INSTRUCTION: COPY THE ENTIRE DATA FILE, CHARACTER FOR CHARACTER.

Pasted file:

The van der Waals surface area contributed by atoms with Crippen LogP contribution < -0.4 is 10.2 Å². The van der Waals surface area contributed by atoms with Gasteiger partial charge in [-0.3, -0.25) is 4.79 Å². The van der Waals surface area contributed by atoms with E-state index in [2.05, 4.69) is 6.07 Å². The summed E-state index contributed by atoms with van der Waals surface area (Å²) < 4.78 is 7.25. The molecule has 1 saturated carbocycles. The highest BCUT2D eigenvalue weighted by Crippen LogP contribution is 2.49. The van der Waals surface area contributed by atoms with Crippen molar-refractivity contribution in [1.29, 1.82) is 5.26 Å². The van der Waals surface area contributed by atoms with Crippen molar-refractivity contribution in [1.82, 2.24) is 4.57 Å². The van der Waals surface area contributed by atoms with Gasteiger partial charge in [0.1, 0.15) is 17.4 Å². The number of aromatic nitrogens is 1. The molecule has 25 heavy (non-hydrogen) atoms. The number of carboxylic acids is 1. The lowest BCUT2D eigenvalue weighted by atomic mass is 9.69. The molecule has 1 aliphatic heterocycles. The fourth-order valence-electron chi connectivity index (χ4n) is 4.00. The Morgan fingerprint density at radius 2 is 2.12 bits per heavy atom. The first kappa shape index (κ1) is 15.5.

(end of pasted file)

The van der Waals surface area contributed by atoms with Crippen LogP contribution < -0.4 is 10.2 Å². The van der Waals surface area contributed by atoms with Gasteiger partial charge in [-0.3, -0.25) is 4.79 Å². The van der Waals surface area contributed by atoms with E-state index in [2.05, 4.69) is 6.07 Å². The summed E-state index contributed by atoms with van der Waals surface area (Å²) < 4.78 is 7.25. The molecule has 1 saturated carbocycles. The highest BCUT2D eigenvalue weighted by Crippen LogP contribution is 2.49. The van der Waals surface area contributed by atoms with Crippen molar-refractivity contribution in [1.29, 1.82) is 5.26 Å². The van der Waals surface area contributed by atoms with Crippen molar-refractivity contribution in [1.82, 2.24) is 4.57 Å². The van der Waals surface area contributed by atoms with Gasteiger partial charge in [0.1, 0.15) is 17.4 Å². The number of aromatic nitrogens is 1. The molecule has 25 heavy (non-hydrogen) atoms. The number of carboxylic acids is 1. The lowest BCUT2D eigenvalue weighted by atomic mass is 9.69. The molecule has 1 aliphatic heterocycles. The fourth-order valence-electron chi connectivity index (χ4n) is 4.00. The Morgan fingerprint density at radius 2 is 2.12 bits per heavy atom. The first kappa shape index (κ1) is 15.5.